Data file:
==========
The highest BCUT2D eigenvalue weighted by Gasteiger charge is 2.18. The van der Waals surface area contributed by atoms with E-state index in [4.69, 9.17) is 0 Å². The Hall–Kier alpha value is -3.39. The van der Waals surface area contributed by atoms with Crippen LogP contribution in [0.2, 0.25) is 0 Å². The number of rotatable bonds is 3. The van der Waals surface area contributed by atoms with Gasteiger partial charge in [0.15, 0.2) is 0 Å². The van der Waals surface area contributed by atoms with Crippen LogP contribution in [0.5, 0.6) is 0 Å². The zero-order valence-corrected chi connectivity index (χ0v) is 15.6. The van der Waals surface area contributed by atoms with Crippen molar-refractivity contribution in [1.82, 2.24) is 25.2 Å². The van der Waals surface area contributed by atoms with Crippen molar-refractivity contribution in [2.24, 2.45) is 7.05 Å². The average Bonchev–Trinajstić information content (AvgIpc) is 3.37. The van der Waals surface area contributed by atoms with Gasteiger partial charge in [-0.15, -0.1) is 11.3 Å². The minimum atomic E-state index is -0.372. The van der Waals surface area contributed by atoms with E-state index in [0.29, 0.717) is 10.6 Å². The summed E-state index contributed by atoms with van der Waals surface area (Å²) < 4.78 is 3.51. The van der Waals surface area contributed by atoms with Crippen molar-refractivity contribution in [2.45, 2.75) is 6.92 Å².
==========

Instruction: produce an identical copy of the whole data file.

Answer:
The highest BCUT2D eigenvalue weighted by Gasteiger charge is 2.18. The van der Waals surface area contributed by atoms with E-state index in [4.69, 9.17) is 0 Å². The Hall–Kier alpha value is -3.39. The van der Waals surface area contributed by atoms with Crippen LogP contribution in [0.2, 0.25) is 0 Å². The number of rotatable bonds is 3. The van der Waals surface area contributed by atoms with Gasteiger partial charge in [0.15, 0.2) is 0 Å². The van der Waals surface area contributed by atoms with Crippen LogP contribution in [0.5, 0.6) is 0 Å². The zero-order valence-corrected chi connectivity index (χ0v) is 15.6. The van der Waals surface area contributed by atoms with Crippen molar-refractivity contribution in [1.82, 2.24) is 25.2 Å². The van der Waals surface area contributed by atoms with Crippen molar-refractivity contribution in [2.24, 2.45) is 7.05 Å². The average Bonchev–Trinajstić information content (AvgIpc) is 3.37. The van der Waals surface area contributed by atoms with Gasteiger partial charge in [-0.15, -0.1) is 11.3 Å². The minimum atomic E-state index is -0.372. The van der Waals surface area contributed by atoms with E-state index in [0.29, 0.717) is 10.6 Å². The summed E-state index contributed by atoms with van der Waals surface area (Å²) < 4.78 is 3.51. The van der Waals surface area contributed by atoms with Crippen molar-refractivity contribution in [2.45, 2.75) is 6.92 Å².